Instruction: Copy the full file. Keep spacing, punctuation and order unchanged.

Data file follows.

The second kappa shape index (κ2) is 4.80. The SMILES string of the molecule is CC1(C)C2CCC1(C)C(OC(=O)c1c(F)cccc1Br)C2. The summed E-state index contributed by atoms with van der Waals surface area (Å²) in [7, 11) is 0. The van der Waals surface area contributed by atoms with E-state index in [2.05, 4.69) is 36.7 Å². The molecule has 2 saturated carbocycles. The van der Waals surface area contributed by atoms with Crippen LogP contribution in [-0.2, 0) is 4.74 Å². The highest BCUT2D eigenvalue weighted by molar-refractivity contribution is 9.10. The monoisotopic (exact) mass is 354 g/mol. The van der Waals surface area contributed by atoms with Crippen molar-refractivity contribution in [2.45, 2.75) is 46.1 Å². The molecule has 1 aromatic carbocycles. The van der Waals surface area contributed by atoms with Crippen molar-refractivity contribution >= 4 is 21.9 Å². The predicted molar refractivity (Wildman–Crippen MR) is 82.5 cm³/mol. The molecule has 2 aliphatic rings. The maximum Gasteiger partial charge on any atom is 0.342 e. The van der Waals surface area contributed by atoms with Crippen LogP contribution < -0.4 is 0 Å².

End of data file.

The second kappa shape index (κ2) is 4.80. The SMILES string of the molecule is CC1(C)C2CCC1(C)C(OC(=O)c1c(F)cccc1Br)C2. The summed E-state index contributed by atoms with van der Waals surface area (Å²) in [7, 11) is 0. The van der Waals surface area contributed by atoms with E-state index in [2.05, 4.69) is 36.7 Å². The molecule has 2 saturated carbocycles. The van der Waals surface area contributed by atoms with Crippen LogP contribution in [-0.2, 0) is 4.74 Å². The highest BCUT2D eigenvalue weighted by molar-refractivity contribution is 9.10. The monoisotopic (exact) mass is 354 g/mol. The van der Waals surface area contributed by atoms with Crippen molar-refractivity contribution in [2.45, 2.75) is 46.1 Å². The molecule has 1 aromatic carbocycles. The van der Waals surface area contributed by atoms with Crippen molar-refractivity contribution >= 4 is 21.9 Å². The predicted molar refractivity (Wildman–Crippen MR) is 82.5 cm³/mol. The molecule has 2 aliphatic rings. The maximum Gasteiger partial charge on any atom is 0.342 e. The van der Waals surface area contributed by atoms with Crippen LogP contribution < -0.4 is 0 Å².